Saturday, 17 May 2014

A tale of two reviews

The last few weeks for the Co-Op could perhaps be called “a tale of two reviews”. Firstly, there was Sir Christopher Kelly’s report into the disastrous takeover of Britannia Building Society by the Co-Op Bank. Secondly, there was Lord Myners’ review of governance in the Co-Op Group.

Sir Christopher Kelly’s report tells a shocking story of deceit, corruption and utter incompetence in both the Co-Op and Britannia, both before and after the merger. The true state of Britannia’s balance sheet appears to have been deliberately concealed from those tasked with doing due diligence, and there were financial shenanigans designed to create the illusion of value when in reality value was being destroyed.  Britannia was by no means a sound business prior to the merger: it had extensive subprime mortgage exposure and a highly leveraged (and it now transpires, overvalued) commercial property book. But what I find more worrying is the evidence that AFTER the merger the enlarged Bank was not in control of its loan book. In the 2011 accounts, nearly a third of its loan portfolio was described as “unrated” for risk. Put bluntly, the Co-Op Bank under Neville Richardson had no idea what risks it was carrying on its balance sheet, let alone how to manage them.  

Nor was this the only problem. The scale of compensation for PPI mis-selling at the Co-Op Bank is, proportionately to the size of its balance sheet, nearly as large as Lloyds Banking Group's. And the Co-Op Bank is the only bank to have been censured by the regulator for breaking the Consumer Credit Act by misleading people about the terms of their mortgages.

The failure of financial and risk management at the Co-Op Bank exposes a deeper malaise. What happened at the Bank was a failure of Co-Operative values. A bank that deceives its owners and mistreats its customers is not an ethical bank, however many ethical investments it makes. The Co-Operative Group lost control of its bank long before the hedge funds moved in.  

Sir Christopher makes it clear in his report that attempts by Group Board members to evade responsibility for the Britannia merger and its consequences are unacceptable. “We didn’t know, we were kept in the dark” is no defence.  Admittedly, professional boards in other financial institutions have been equally incompetent: but that is no reason to excuse what happened here. It is a sad reflection on the state of the Co-Op Group Board that those responsible for the disastrous Britannia merger and the subsequent mismanagement of the Bank could so comprehensively deceive them, to the detriment of the Co-Operative businesses and members.

And this brings me to the Myners Review.

Lord Myners’ review goes far beyond the troubles of the Bank. It examines the state of the Co-Op Group as a whole. And for me, it made incredibly sad reading.  The Co-Op Group is a shadow of what it was when I was a child, when it was the market leader in retail and at the heart of the communities it served. Despite successive attempts at reform, it has failed to respond to the challenges of an increasingly competitive retail environment. It is in long, slow, possibly terminal, decline.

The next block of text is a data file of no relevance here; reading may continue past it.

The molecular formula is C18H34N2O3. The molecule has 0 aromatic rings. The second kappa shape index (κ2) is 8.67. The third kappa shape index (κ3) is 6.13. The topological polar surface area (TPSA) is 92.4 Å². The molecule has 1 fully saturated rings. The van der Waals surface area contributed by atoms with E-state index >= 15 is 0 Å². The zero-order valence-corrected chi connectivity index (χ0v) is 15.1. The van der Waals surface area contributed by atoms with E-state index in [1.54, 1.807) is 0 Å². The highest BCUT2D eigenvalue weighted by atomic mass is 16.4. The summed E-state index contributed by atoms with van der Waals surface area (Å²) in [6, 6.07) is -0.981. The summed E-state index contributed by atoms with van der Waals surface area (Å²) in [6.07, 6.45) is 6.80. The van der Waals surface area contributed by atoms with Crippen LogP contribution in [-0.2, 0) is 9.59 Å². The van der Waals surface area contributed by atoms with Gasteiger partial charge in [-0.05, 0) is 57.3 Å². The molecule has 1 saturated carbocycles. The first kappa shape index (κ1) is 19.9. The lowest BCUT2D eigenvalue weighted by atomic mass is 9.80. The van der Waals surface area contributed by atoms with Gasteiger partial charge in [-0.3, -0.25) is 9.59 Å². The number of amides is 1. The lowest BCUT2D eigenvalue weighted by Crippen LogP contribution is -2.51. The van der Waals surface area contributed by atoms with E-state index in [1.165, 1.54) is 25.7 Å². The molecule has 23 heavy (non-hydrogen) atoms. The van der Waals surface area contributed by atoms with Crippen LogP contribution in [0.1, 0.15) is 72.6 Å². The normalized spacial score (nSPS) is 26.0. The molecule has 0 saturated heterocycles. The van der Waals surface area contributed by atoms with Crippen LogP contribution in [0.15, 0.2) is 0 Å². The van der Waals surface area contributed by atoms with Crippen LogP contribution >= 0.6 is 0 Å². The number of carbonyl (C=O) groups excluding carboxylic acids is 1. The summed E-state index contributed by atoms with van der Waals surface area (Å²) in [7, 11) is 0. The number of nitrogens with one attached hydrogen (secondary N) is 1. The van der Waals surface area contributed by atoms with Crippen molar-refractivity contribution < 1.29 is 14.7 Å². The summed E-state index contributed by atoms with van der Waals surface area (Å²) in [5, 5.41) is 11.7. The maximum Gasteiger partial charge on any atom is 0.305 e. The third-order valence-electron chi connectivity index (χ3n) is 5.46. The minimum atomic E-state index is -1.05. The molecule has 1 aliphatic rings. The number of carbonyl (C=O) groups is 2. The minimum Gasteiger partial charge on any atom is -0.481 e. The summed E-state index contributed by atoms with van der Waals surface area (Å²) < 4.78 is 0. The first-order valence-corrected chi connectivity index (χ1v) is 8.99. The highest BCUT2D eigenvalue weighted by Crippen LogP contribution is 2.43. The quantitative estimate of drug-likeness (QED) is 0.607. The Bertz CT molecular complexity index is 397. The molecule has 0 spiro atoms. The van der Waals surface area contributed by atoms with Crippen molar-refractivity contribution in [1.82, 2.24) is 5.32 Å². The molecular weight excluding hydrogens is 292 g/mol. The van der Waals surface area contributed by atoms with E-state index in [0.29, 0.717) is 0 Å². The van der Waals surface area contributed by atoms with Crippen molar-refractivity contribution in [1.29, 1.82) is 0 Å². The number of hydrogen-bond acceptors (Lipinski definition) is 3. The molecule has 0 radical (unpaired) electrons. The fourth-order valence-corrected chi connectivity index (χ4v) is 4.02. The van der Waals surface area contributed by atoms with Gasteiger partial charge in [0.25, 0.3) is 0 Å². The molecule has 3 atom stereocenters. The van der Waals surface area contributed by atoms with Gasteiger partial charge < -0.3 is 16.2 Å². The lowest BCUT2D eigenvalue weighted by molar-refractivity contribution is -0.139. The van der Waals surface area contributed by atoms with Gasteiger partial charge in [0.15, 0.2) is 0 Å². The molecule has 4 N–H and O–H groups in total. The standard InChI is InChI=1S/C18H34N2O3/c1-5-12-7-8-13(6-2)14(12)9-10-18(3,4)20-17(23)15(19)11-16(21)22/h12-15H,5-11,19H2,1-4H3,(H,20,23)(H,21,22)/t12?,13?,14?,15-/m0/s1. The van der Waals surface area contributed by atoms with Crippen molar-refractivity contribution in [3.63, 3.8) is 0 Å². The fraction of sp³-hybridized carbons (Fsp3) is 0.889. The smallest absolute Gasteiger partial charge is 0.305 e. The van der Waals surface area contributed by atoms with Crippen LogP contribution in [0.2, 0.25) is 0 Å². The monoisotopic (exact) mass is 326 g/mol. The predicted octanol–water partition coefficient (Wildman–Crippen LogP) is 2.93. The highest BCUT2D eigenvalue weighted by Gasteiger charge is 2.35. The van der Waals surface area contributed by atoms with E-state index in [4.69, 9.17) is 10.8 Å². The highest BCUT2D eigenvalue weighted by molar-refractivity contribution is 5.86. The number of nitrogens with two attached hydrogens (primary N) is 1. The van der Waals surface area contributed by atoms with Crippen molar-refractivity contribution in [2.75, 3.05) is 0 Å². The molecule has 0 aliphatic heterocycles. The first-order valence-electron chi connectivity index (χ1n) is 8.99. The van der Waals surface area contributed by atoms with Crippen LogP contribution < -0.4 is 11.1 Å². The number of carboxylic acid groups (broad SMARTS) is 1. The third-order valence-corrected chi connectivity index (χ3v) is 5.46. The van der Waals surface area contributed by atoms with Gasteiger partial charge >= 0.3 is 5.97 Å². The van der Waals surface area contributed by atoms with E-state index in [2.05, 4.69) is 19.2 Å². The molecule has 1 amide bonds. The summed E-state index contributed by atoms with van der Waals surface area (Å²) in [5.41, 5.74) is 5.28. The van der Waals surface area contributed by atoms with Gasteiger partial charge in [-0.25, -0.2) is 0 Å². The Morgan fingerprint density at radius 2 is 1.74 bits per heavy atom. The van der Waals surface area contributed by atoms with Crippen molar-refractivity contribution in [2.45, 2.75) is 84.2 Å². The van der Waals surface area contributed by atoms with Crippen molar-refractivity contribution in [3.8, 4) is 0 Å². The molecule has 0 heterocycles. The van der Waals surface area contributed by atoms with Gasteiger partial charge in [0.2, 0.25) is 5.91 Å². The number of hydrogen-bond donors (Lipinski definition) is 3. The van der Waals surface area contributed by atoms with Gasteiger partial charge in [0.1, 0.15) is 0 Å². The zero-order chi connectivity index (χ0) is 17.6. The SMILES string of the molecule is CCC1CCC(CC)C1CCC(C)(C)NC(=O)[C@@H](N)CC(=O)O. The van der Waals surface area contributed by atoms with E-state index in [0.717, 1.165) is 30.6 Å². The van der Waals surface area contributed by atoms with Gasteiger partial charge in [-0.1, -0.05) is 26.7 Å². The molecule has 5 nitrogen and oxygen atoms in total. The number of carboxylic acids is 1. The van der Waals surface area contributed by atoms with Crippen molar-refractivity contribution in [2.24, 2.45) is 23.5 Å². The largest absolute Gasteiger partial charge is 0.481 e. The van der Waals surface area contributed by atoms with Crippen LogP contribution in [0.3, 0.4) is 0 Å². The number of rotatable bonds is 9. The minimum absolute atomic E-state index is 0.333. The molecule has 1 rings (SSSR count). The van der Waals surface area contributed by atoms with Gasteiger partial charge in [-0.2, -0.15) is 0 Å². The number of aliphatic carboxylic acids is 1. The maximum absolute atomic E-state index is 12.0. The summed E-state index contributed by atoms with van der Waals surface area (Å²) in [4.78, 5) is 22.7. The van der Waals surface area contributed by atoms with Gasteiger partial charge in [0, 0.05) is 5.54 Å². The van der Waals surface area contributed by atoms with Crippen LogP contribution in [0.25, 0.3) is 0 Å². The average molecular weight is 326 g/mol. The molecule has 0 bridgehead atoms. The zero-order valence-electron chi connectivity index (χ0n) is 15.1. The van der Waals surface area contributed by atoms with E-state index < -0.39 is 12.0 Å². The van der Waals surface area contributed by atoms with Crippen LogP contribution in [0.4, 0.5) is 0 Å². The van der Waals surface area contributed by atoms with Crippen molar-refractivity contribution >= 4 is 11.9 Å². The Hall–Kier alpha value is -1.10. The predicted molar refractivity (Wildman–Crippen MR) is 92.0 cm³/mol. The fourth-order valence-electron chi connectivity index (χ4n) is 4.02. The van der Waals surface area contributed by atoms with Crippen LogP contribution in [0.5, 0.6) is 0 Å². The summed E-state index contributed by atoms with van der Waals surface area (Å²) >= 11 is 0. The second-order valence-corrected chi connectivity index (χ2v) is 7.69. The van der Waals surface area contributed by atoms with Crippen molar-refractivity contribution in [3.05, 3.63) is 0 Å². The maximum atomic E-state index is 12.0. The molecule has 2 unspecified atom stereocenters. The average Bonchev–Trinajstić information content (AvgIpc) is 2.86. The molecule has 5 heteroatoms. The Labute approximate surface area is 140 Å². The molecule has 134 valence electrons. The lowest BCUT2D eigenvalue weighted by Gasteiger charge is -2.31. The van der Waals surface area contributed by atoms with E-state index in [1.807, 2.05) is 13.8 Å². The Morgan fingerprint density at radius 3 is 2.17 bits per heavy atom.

It is clear that the Co-Op Group must undergo radical reform if it is to survive, and I have no doubt that Myners’ recommendations were done with the best of intentions. But he presented his argument so badly that instead of bringing together co-operators and executives in a shared commitment to reform, he set people’s backs up and generated opposition and even outright hostility.

And yet I think he was on the right track. 

The heart of the Co-Op Group is its values and principles (this table is from Myners' report):



These are not solely the province of elected representatives. They should be deeply embedded in the business culture and permeate throughout the organisation, from top executives down to those who serve on shop counters. 

There are two that I particularly want to highlight:

ETHICAL VALUES: Caring for others – we regularly fund charities and local community groups from the profits of our businesses

PRINCIPLES: Member economic participation – all profits are controlled democratically by members and for their benefit.

Both of these discuss how the profits created by the Co-Op Group should be used. But the existence of profits is simply assumed. I don’t know how many times I have heard people say to me, when discussing the future of the Co-Op Group, “It’s not about profits”. Many co-operators feel more at home with the values of the public sector and the third sector, where service, not profit-making, is the primary objective. 

But the Co-Op Group is a commercial business and its job is to make profits. Indeed it MUST make profits. Without them, the social purposes of the co-perators cannot be achieved. In order to redistribute profits, you must first make them.

It was clear to me from Myners’ report that lay directors are often more comfortable discussing how profits should be used than how they should be earned. This reflects a fundamental separation at the heart of the Co-Op. On one side there are what we might call the Value Generators – the Board, Executive and staff of the Co-Op Group – whose job it is to earn profits. On the other side are what we might call the Value Distributors – the co-operators – who have wider social interests and responsibilities. 




























At the moment these two don't trust each other. Co-operators talk endlessly about the need to "control" the executive: the executive, it seems, is trying to sideline the co-operators. This rift is deeply damaging. 

Both sides are essential. Both are bound by the same set of co-operative principles. And both have shared objectives. They just have different jobs.